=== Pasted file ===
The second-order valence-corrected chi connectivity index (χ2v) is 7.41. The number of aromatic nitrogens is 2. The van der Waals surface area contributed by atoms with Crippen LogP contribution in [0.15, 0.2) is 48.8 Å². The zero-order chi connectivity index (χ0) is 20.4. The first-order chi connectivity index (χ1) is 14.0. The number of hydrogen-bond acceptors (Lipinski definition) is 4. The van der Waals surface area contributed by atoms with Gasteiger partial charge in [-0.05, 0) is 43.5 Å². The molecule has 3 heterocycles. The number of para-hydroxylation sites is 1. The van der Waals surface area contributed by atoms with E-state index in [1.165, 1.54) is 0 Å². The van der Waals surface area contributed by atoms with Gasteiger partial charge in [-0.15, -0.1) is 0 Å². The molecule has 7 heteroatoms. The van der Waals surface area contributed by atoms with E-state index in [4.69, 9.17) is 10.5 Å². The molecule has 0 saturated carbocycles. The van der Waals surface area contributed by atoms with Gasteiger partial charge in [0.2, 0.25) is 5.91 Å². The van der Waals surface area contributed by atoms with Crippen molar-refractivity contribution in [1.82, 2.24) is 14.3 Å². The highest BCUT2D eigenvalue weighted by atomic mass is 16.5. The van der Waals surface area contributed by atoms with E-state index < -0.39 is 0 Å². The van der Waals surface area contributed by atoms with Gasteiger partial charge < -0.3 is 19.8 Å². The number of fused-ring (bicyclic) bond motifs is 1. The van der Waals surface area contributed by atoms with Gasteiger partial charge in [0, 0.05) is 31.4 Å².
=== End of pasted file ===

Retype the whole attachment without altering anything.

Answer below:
The second-order valence-corrected chi connectivity index (χ2v) is 7.41. The number of aromatic nitrogens is 2. The van der Waals surface area contributed by atoms with Crippen LogP contribution in [0.15, 0.2) is 48.8 Å². The zero-order chi connectivity index (χ0) is 20.4. The first-order chi connectivity index (χ1) is 14.0. The number of hydrogen-bond acceptors (Lipinski definition) is 4. The van der Waals surface area contributed by atoms with Gasteiger partial charge in [-0.05, 0) is 43.5 Å². The molecule has 3 heterocycles. The number of para-hydroxylation sites is 1. The van der Waals surface area contributed by atoms with E-state index in [1.165, 1.54) is 0 Å². The van der Waals surface area contributed by atoms with Gasteiger partial charge in [-0.15, -0.1) is 0 Å². The molecule has 7 heteroatoms. The van der Waals surface area contributed by atoms with E-state index in [4.69, 9.17) is 10.5 Å². The molecule has 0 saturated carbocycles. The van der Waals surface area contributed by atoms with Gasteiger partial charge in [0.2, 0.25) is 5.91 Å². The van der Waals surface area contributed by atoms with Crippen molar-refractivity contribution in [1.82, 2.24) is 14.3 Å². The highest BCUT2D eigenvalue weighted by atomic mass is 16.5. The van der Waals surface area contributed by atoms with E-state index < -0.39 is 0 Å². The van der Waals surface area contributed by atoms with Gasteiger partial charge < -0.3 is 19.8 Å². The number of fused-ring (bicyclic) bond motifs is 1. The van der Waals surface area contributed by atoms with Gasteiger partial charge in [0, 0.05) is 31.4 Å².